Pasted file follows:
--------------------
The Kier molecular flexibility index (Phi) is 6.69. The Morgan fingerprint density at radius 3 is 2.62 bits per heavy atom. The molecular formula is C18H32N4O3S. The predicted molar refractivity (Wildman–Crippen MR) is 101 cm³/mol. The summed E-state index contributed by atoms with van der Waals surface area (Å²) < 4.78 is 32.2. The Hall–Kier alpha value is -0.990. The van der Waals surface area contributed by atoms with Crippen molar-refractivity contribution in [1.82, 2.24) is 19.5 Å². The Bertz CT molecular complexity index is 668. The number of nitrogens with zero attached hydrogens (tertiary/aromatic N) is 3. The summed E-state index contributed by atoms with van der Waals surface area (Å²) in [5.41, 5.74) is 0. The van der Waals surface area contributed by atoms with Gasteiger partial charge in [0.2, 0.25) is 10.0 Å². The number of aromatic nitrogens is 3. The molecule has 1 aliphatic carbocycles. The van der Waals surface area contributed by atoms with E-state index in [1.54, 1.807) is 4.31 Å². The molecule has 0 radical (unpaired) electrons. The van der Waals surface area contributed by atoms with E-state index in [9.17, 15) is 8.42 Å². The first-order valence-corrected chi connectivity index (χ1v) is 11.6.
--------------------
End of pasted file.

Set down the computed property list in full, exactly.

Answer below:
The Kier molecular flexibility index (Phi) is 6.69. The Morgan fingerprint density at radius 3 is 2.62 bits per heavy atom. The molecular formula is C18H32N4O3S. The predicted molar refractivity (Wildman–Crippen MR) is 101 cm³/mol. The summed E-state index contributed by atoms with van der Waals surface area (Å²) < 4.78 is 32.2. The Hall–Kier alpha value is -0.990. The van der Waals surface area contributed by atoms with Crippen molar-refractivity contribution in [1.82, 2.24) is 19.5 Å². The Bertz CT molecular complexity index is 668. The number of nitrogens with zero attached hydrogens (tertiary/aromatic N) is 3. The summed E-state index contributed by atoms with van der Waals surface area (Å²) in [5.41, 5.74) is 0. The van der Waals surface area contributed by atoms with Gasteiger partial charge in [0.2, 0.25) is 10.0 Å². The number of aromatic nitrogens is 3. The molecule has 1 aliphatic carbocycles. The van der Waals surface area contributed by atoms with E-state index in [1.54, 1.807) is 4.31 Å². The molecule has 0 radical (unpaired) electrons. The van der Waals surface area contributed by atoms with E-state index in [9.17, 15) is 8.42 Å². The first-order valence-corrected chi connectivity index (χ1v) is 11.6.